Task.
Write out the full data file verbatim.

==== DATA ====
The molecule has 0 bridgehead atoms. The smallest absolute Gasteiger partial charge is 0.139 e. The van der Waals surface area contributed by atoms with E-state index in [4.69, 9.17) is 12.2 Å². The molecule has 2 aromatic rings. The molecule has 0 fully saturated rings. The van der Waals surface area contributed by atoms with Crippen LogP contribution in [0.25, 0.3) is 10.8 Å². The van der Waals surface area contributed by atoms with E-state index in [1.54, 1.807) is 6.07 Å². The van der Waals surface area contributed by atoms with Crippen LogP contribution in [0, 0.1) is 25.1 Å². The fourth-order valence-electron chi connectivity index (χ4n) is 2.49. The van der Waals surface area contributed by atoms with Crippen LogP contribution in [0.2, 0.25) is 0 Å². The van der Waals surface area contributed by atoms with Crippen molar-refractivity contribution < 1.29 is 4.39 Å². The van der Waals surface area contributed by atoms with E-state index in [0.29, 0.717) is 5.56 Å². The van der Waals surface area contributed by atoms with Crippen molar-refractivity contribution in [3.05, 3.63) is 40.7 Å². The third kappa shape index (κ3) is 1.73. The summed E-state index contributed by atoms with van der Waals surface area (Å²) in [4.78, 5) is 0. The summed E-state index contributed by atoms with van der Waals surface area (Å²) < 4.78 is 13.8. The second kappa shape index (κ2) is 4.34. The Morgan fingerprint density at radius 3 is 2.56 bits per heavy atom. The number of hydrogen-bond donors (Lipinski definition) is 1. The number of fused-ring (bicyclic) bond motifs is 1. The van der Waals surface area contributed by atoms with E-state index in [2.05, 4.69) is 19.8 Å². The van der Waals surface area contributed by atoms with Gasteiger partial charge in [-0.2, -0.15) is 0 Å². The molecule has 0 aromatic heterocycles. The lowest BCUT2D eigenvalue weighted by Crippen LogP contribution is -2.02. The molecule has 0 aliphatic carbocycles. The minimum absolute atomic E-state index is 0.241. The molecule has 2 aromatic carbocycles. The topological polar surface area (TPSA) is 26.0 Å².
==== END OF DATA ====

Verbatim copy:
The molecule has 0 bridgehead atoms. The smallest absolute Gasteiger partial charge is 0.139 e. The van der Waals surface area contributed by atoms with E-state index in [4.69, 9.17) is 12.2 Å². The molecule has 2 aromatic rings. The molecule has 0 fully saturated rings. The van der Waals surface area contributed by atoms with Crippen LogP contribution in [0.25, 0.3) is 10.8 Å². The van der Waals surface area contributed by atoms with E-state index in [1.54, 1.807) is 6.07 Å². The van der Waals surface area contributed by atoms with Crippen LogP contribution in [0, 0.1) is 25.1 Å². The fourth-order valence-electron chi connectivity index (χ4n) is 2.49. The van der Waals surface area contributed by atoms with Crippen LogP contribution in [0.2, 0.25) is 0 Å². The van der Waals surface area contributed by atoms with Crippen molar-refractivity contribution < 1.29 is 4.39 Å². The van der Waals surface area contributed by atoms with E-state index in [0.29, 0.717) is 5.56 Å². The van der Waals surface area contributed by atoms with Crippen molar-refractivity contribution in [3.05, 3.63) is 40.7 Å². The third kappa shape index (κ3) is 1.73. The summed E-state index contributed by atoms with van der Waals surface area (Å²) in [4.78, 5) is 0. The summed E-state index contributed by atoms with van der Waals surface area (Å²) < 4.78 is 13.8. The second kappa shape index (κ2) is 4.34. The Morgan fingerprint density at radius 3 is 2.56 bits per heavy atom. The number of hydrogen-bond donors (Lipinski definition) is 1. The number of fused-ring (bicyclic) bond motifs is 1. The van der Waals surface area contributed by atoms with E-state index in [2.05, 4.69) is 19.8 Å². The van der Waals surface area contributed by atoms with Gasteiger partial charge in [-0.2, -0.15) is 0 Å². The molecule has 0 aromatic heterocycles. The lowest BCUT2D eigenvalue weighted by Crippen LogP contribution is -2.02. The molecule has 0 aliphatic carbocycles. The minimum absolute atomic E-state index is 0.241. The molecule has 2 aromatic carbocycles. The topological polar surface area (TPSA) is 26.0 Å².